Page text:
Originally Posted by Jesse17
Just like the reviews said it FTFeed about 50% of the time when you load 8 rds in the mag. The problem seems to be that the top two rds tend to splay away from each other as you can see here...
When the bolt face pushes on the top edge of the 1st rd. it tips down (50% of the time) and rams the bullet straight into the frame/feed ramp where there's not enough angle to guide it up to the barrel.
So my question to you guys: Is this a typical feed problem with 1911s (I notice most who preach HP for SD still use FMJ in their 1911s) or just this gun/mag?
It's an ACT mag. is they known for being reliable or crappy? Would a different brand mag. fix this problem? Which one?
What you are experiencing is a manufacturer trying to make a 7 round mag work as an 8 and doing a PP job. Ever wonder why John Browning designed the 1911 with a 7 round mag? Itís because as a good engineer, he found 7 rounds are all you can fit into the mag tube after you include a follower, floor plate and spring while still having it function. And before you jump up in my face, those hicap plastic fantastic smooth feeders are double stack! (Staggered rounds change the feeding geometry. See what Browning did when asked to design a hi-cap 9MM, the P-35)
Ever wonder why the AR & AK mags are curved?
Geometry. In the case of the .45 ACP; when loaded in a straight mag using the original designed follower/spring configuration, 7 rounds are as many you can get to feed correctly before FTF presents.
When a gun manufacturer looks for places to save money, the magazine is usually the first place he cuts. Think about all the feed issues you have read about. They are more than likely found in the lower cost 1911s and the common response is; ďtry a different mag.Ē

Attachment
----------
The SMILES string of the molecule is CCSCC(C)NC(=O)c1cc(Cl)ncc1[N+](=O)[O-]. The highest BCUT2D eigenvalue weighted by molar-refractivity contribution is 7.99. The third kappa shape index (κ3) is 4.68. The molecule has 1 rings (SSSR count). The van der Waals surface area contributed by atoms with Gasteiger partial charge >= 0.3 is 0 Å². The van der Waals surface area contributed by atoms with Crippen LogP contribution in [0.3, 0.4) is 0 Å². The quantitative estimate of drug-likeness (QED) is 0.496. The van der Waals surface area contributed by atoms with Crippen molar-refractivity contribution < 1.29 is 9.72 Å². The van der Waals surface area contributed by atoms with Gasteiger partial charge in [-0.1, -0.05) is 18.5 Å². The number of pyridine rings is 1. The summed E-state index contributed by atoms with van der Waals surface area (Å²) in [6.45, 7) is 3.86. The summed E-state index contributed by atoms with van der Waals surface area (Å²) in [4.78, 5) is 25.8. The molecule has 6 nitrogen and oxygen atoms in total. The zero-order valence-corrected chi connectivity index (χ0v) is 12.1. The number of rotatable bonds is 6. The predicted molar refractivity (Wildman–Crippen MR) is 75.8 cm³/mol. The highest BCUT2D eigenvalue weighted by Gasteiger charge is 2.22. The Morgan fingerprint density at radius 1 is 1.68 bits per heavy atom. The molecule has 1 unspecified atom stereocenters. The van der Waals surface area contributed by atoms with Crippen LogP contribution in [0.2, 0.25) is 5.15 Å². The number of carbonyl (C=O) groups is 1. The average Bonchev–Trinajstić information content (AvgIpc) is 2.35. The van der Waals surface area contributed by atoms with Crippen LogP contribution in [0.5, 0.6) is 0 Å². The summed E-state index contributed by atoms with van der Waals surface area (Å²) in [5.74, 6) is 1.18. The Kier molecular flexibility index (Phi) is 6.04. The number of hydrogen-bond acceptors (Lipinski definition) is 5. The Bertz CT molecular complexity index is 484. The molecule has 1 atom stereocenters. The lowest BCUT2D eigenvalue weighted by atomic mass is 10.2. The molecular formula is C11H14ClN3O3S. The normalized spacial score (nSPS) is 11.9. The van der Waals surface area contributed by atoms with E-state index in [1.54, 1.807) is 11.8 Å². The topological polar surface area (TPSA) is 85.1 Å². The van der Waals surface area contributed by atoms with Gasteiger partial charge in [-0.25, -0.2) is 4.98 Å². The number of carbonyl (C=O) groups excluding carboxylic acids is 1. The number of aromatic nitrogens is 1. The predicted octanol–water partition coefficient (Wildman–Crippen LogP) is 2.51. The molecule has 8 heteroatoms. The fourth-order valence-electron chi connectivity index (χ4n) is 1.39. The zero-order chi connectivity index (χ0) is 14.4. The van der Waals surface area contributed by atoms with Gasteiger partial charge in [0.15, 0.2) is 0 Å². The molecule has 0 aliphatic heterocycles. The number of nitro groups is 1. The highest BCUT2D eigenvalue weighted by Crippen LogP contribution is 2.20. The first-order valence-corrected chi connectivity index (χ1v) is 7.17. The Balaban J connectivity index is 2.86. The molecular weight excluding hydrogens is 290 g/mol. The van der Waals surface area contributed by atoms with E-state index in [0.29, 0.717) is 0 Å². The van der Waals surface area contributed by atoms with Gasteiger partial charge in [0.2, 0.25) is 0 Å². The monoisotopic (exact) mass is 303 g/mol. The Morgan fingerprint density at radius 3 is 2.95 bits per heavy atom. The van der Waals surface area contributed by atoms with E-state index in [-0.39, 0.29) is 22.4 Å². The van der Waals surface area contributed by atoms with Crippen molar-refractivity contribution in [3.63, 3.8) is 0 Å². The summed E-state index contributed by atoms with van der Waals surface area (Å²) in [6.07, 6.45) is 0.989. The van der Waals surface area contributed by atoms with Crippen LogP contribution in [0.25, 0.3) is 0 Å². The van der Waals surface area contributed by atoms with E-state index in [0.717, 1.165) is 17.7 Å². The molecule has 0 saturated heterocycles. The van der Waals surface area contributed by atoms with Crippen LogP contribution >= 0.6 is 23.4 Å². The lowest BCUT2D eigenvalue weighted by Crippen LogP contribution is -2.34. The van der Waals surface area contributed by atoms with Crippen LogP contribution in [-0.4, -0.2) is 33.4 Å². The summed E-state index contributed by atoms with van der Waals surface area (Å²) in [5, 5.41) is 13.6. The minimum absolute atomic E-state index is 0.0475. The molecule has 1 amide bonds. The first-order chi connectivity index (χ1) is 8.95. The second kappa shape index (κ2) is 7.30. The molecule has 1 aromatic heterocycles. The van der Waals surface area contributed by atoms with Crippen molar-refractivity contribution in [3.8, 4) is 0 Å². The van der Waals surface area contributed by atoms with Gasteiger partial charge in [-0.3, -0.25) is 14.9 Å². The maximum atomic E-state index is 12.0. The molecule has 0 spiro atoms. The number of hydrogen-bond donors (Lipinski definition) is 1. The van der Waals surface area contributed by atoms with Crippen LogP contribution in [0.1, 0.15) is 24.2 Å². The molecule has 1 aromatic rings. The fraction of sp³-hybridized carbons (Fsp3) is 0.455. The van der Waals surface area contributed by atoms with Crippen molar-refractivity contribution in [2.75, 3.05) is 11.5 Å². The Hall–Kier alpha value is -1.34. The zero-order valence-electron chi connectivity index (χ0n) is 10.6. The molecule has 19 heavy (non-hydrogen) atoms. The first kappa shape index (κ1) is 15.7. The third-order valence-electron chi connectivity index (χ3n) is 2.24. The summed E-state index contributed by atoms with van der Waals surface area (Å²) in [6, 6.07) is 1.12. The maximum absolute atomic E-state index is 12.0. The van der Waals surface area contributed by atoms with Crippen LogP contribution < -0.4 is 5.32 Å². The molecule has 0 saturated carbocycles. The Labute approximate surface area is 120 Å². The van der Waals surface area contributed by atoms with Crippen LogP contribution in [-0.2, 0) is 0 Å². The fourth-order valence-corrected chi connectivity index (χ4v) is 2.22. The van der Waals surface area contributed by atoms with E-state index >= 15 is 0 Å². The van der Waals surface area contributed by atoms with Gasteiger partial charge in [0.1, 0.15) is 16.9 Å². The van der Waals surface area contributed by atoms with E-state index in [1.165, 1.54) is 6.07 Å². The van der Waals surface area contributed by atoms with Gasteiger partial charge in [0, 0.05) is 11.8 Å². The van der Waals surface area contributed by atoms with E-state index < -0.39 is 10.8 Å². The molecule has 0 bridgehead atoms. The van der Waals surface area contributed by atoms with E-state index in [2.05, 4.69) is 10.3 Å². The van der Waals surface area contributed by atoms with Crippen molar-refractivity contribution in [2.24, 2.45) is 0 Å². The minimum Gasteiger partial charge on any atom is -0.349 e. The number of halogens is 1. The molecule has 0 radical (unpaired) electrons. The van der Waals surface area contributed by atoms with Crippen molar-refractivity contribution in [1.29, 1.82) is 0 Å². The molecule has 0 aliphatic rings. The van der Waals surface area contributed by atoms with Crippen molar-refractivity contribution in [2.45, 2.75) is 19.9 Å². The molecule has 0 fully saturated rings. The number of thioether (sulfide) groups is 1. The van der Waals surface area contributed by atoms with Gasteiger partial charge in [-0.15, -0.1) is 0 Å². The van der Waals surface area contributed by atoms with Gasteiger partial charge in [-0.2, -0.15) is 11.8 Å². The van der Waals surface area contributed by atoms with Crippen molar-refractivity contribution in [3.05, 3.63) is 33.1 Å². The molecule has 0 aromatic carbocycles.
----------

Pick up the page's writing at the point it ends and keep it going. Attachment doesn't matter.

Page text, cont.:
That's no coincidence, itís fact. You can pretty much judge the quality of a firearm by the quality of its mag.
When a company produces only magazines like Tripp Research Inc.
, 100% of its R&D goes into mag development. Virgil Tripp recognized early on that all
the pro shooters were using hot rod guns with hot rod magazines. Flawless function was a requirement for the pro circuit and that left the poorly functioning "stock" mags for the rest of us who couldn't afford to have a gunsmith rub on ours.
Virgil saw a market void and filled it with the up-dated (read: modern) Cobra Mag. His price point is the same as the other big mag manufacturers yet his product incorporates all the current high-tech material and processes that just weren't available to Browning.
Its the same reason I went with ISMI
recoil springs. Visit their web site and read how the owner, Marc Cosat followed the same path to fill another market void. The music wire firearm springs are getting long in the tooth and Marc brought his expertise to this market and for the same price of the 100+ year old spring design offerings you can get current material and processes in a gun spring.
Want "the" reason why I went with ISMI? In the 1911 recoil spring market every manufacturer recommends a round count that once achieved, triggers a spring replacement. Thatís every manufacturer except ISMI. Marc WARRANTS
his recoil springs for 12 months. This is from the site;
12 Month Replacement Warranty extends beyond just materials and workmanship. We even cover failure due to wear.
Regardless of round count, you wear it out, you get a new spring. Check Wolff's recoil spring warranty.
This old man has tried them all. With my background and experience I wouldn't use anything other than Tripp Gen II Cobra Mags and ISMI springs in my carry guns! Don't take my word for it, READ!